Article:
Young people are top targets in epidemic of identity theft

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Iden­ti­ty theft is reach­ing “epi­dem­ic lev­els,” says U.K. fraud pre­ven­tion group Cifas, with peo­ple in their 30s the most tar­get­ed group. A total of 89,000 cas­es were record­ed in the first six months of the year, a 5 per­cent increase over the same peri­od last year and a new record. “We have seen iden­ti­ty fraud attempts increase year on year, now reach­ing epi­dem­ic lev­els, with iden­ti­ties being stolen at a rate of almost 500 a day,” said Cifas CEO Simon Dukes. “The vast amounts of per­son­al data that is avail­able either online or through data breach­es is only mak­ing it eas­i­er.” ID theft accounts for more than half the fraud that Cifas records. More than four in five crimes were com­mit­ted online, with many vic­tims unaware that they had been tar­get­ed until they received a bill or real­ized their cred­it rat­ing had fall­en. Fraud­sters steal iden­ti­ties by gath­er­ing name, address, date of birth and bank account details, often by steal­ing mail, hack­ing com­put­ers, trawl­ing social media, trick­ing peo­ple into giv­ing details, or buy­ing data through the dark web. Cifas said the lat­est fig­ures show there has been a sharp rise in fraud­sters apply­ing for loans, online retail, tele­coms and insur­ance prod­ucts. Sources: BBC News, Huff­in­g­ton Post U.K.

$500,000 offered for messaging mobile app exploits

Zerodi­um is offer­ing $500,000 for weaponized exploits that work against mobile apps that offer con­fi­den­tial mes­sag­ing or pri­va­cy, such as Sig­nal, What­sApp, iMes­sage, Viber, WeChat, and Telegram. The bro­ker said it would pay the same rate for exploits against default mobile email apps. Those are among the high­est prices Zerodi­um offers. Only remote jail­breaks for Apple’s iOS devices fetch a high­er fee, with $1.5 mil­lion offered for those that require no user inter­ac­tion and $1 mil­lion for those that do. Source: Ars Tech­ni­ca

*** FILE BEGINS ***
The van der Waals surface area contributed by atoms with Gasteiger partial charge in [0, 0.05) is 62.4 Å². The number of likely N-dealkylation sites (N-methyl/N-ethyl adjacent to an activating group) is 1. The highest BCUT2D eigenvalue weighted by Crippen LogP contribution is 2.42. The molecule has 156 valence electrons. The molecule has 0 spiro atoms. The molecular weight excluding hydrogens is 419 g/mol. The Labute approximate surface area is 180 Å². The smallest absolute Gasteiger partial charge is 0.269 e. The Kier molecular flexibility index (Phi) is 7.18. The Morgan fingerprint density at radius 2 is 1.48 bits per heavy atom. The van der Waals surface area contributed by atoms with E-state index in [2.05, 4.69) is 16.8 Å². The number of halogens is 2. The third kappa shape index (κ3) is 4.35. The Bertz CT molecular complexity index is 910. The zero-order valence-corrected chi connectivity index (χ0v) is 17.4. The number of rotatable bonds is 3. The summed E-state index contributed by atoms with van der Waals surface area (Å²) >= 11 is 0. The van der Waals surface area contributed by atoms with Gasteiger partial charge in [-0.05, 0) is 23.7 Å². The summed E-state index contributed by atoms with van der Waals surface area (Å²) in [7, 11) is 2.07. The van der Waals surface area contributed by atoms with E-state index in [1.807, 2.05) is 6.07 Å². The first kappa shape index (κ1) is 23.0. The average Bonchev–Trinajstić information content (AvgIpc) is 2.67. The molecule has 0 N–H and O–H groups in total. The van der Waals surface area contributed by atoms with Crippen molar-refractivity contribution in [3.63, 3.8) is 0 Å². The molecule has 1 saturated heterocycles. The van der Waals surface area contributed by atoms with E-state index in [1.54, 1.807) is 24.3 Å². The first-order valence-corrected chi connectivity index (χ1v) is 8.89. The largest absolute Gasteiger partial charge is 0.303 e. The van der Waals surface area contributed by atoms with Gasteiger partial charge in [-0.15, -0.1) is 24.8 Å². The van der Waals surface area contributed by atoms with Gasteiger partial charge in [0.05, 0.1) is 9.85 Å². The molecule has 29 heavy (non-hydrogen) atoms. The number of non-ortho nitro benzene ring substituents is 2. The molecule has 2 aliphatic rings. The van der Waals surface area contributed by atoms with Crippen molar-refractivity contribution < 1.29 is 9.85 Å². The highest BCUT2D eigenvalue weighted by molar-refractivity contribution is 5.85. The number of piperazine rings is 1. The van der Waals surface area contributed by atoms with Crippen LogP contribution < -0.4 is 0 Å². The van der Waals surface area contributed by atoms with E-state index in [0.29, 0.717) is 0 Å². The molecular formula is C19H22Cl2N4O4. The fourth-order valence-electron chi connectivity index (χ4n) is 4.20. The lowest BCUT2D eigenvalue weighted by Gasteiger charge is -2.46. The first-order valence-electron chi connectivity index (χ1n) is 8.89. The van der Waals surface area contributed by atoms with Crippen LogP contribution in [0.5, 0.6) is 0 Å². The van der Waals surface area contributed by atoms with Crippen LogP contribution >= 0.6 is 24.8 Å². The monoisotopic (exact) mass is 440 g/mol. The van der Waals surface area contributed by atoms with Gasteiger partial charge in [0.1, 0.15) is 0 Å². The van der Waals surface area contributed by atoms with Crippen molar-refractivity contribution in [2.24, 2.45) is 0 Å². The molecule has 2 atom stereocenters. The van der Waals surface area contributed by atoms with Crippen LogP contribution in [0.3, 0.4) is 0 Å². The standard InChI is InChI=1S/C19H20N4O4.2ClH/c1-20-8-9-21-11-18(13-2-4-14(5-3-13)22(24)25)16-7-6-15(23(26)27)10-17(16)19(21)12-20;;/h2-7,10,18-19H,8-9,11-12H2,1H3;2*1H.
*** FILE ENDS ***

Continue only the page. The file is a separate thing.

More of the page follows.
A hack wrapped inside an Enigma mailing list

Enig­ma, a plat­form that’s prepar­ing to raise mon­ey via a cryp­to token sale, had its web­site and a num­ber of social accounts com­pro­mised, with the per­pe­tra­tors net­ting near­ly $500,000 in dig­i­tal coin by send­ing out spam. Enig­ma didn’t lose any mon­ey; the hack­ers tar­get­ed the Enig­ma com­mu­ni­ty, peo­ple who joined the company’s mail­ing list or Slack group to learn more about its ICO in Sep­tem­ber. Source: Tech Crunch

Researchers says robots are too easy to infiltrate

Some of the most pop­u­lar indus­tri­al and con­sumer robots are easy to hack and could be turned into bug­ging devices or weapons, cyber­se­cu­ri­ty firm IOAc­tive says. The com­pa­ny found major secu­ri­ty flaws in indus­tri­al mod­els sold by Uni­ver­sal Robots, a divi­sion of Ter­a­dyne. It also cit­ed issues with robots Pep­per and NAO, man­u­fac­tured by Japan’s Soft­bank Group, and the Alpha 1 and Alpha 2 made by Chi­na-based UBTech Robot­ics. These vul­ner­a­bil­i­ties could allow the robots to be turned into sur­veil­lance devices or let them be hijacked and used to phys­i­cal­ly harm peo­ple or dam­age prop­er­ty. Source: Bloomberg

McCain calls out Trump for lack of promised cybersecurity plan